Still, with water temperatures dropping rapidly, the end of October is the time of year when people start heading south from California, to cruise and winter over in lovely, warm Mexico. A popular destination is the Sea of Cortez (also known as the Gulf of California), the body of water between Baja California and the Mexican mainland. Of course, a lot of people head farther south, and come from farther afield than California; we've met cruisers from all over, including the UK and Germany. Still, one of the main events of the month is the Baja Ha-ha; a big cruiser's rally from San Diego to Cabo San Lucas, at the tip of Baja California.

I'm writing this for non-Californian sailors, of course, because if you've been sailing on the west coast for more than 5 minutes you've already heard of the ha-ha. Everybody talks about it -- lots of people talk about doing it, or about people they know who have done it, and a surprisingly large number of people actually do it -- about 130 boats, which equates to something like 450 people, including single-handers and whole families.

Gitane, at the Cruiser's Anchorage

The ha-ha itself is 750 miles or so, and takes about 7 days, with a couple of stops along the way. However, the actual ha-ha is, for most people, the nucleus of a larger plan. The event is actually organised out of San Francisco bay, and lots of people sail to San Diego from there, or farther north -- incidentally a far tougher sail than the cruise down the Mexican coast. And lots of people use the ha-ha to make cruising friends prior to a much longer cruise, such as winter in the Sea of Cortez, or on down the coast to Panama and the Caribbean, or across the South Pacific.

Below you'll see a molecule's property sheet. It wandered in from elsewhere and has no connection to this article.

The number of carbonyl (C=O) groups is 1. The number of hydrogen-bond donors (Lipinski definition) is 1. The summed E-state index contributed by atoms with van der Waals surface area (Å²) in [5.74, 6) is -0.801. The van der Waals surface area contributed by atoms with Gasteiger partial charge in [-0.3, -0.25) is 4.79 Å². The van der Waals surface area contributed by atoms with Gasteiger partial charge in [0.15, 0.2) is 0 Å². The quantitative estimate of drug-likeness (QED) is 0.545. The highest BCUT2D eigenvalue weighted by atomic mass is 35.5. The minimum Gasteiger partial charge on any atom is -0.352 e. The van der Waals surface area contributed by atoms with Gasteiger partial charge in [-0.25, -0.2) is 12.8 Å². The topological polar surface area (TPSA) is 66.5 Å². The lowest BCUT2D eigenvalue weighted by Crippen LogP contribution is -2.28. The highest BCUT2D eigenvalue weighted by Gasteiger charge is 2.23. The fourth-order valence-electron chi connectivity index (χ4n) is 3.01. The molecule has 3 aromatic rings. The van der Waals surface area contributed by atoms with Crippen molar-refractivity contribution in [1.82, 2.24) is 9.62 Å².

Our own plans don't include the ha-ha, but the whole of San Diego seems to be buzzing with it as the month goes on; more and more boats are arriving from the north, and making hasty last-minute preparations. Our good friends on Gitane are doing the ha-ha, although their boat is already in Ensenada, just over the border, so they'll have a head start. Tonight we went to their leaving party, to wish them well; they are hoping to ultimately head for Panama, so hopefully we'll see them on the way. They are, of course, still in the midst of frantic preparations, even at this stage; they'd brought their laptop and GPS up so I could help them set up their navigation software, which I was very glad to do!

The sky

One odd thing; as we rowed back to Moonrise in the La Playa anchorage, we smelled smoke on the air. Odd...

Sun 26 Oct 2003 US/Pacific